Slightly altering one’s appearance—even with glasses—can indeed hinder facial recognition by others. Erika Beras reports.
Ever wonder how the citizens of Metropolis somehow could not recognize Clark Kent once he ditched the glasses and became Superman? Well, now there’s an actual scientific explanation: When a person alters their appearance, even in small ways like adding a pair of glasses, it can indeed lessen the ability of others who do not know that person to recognize his or her face.
The study is in the journal Applied Cognitive Psychology. [Robin S. S. Kramer and Kay L. Ritchie, Disguising Superman: How Glasses Affect Unfamiliar Face Matching]
Psychologists Robin Kramer and Kay Ritchie from the University of York in the U.K. showed volunteers pictures of unknown people—not celebrities. The photos came from Google Images, and featured people in various poses, with different facial expressions and changing lighting.
The participants saw two photos at the same time—either two pictures of the same person or a different person in each picture. Three possible pairs of pictures were presented: both people wore glasses; neither person wore glasses; or only one of the pair of people had glasses on.
Then the researchers asked the volunteers whether the pictures were of the same person or of two different people.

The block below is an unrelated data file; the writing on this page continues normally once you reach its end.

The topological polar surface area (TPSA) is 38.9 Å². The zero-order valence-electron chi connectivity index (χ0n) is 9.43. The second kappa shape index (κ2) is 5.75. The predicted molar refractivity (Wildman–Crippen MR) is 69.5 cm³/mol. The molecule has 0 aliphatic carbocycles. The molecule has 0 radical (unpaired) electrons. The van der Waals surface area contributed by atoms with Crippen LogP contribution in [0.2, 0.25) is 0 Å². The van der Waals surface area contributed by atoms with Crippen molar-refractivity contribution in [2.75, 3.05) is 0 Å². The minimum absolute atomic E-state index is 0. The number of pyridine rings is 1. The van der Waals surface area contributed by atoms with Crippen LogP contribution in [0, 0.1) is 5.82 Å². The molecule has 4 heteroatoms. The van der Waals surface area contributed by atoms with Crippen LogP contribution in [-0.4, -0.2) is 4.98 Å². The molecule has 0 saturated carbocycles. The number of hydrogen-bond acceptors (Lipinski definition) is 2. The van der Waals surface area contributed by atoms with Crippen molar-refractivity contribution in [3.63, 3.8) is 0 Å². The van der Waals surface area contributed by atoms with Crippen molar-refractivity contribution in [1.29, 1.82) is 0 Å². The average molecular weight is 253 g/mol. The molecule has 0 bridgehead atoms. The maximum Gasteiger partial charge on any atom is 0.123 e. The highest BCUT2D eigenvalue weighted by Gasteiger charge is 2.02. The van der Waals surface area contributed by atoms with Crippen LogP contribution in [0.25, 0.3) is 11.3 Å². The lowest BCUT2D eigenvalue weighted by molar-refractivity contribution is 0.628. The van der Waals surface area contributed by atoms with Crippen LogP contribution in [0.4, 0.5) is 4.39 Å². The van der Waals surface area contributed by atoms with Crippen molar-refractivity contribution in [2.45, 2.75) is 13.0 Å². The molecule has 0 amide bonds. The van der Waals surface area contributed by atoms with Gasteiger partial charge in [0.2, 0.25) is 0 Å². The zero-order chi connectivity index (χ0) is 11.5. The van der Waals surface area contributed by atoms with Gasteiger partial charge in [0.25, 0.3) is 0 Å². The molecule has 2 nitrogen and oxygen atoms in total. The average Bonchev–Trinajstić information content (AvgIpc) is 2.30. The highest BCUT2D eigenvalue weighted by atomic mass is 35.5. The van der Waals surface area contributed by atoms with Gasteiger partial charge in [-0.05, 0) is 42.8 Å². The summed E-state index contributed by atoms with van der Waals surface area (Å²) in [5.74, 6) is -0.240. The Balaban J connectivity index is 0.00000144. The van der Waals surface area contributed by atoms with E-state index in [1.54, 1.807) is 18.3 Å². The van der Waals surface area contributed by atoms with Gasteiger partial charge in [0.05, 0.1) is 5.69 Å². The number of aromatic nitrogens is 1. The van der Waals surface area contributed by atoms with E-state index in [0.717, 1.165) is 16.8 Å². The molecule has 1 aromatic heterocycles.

When the folks in both pictures were in the same condition—either both with glasses or both without—the participants were about 80 percent accurate in telling whether it was the same person or a different person in the two pics. But accuracy fell to 74 percent when glasses were worn in only one of the pictures.
The researchers noted that the appearance of the eyes may be the most important aspect of facial recognition, so a change to the eyes could be expected reduce recognition. But trained examiners, such as TSA agents, may be less fooled by such simple modifications.
The researchers concluded their paper by writing [quote]: “While we may still find it hard to believe that the inhabitants of Metropolis are unable to match Clark Kent with the numerous appearances of Superman in newspapers and on television, we can at least understand why Kent has chosen glasses as his aid to anonymity.”
[The above text is a transcript of this podcast.]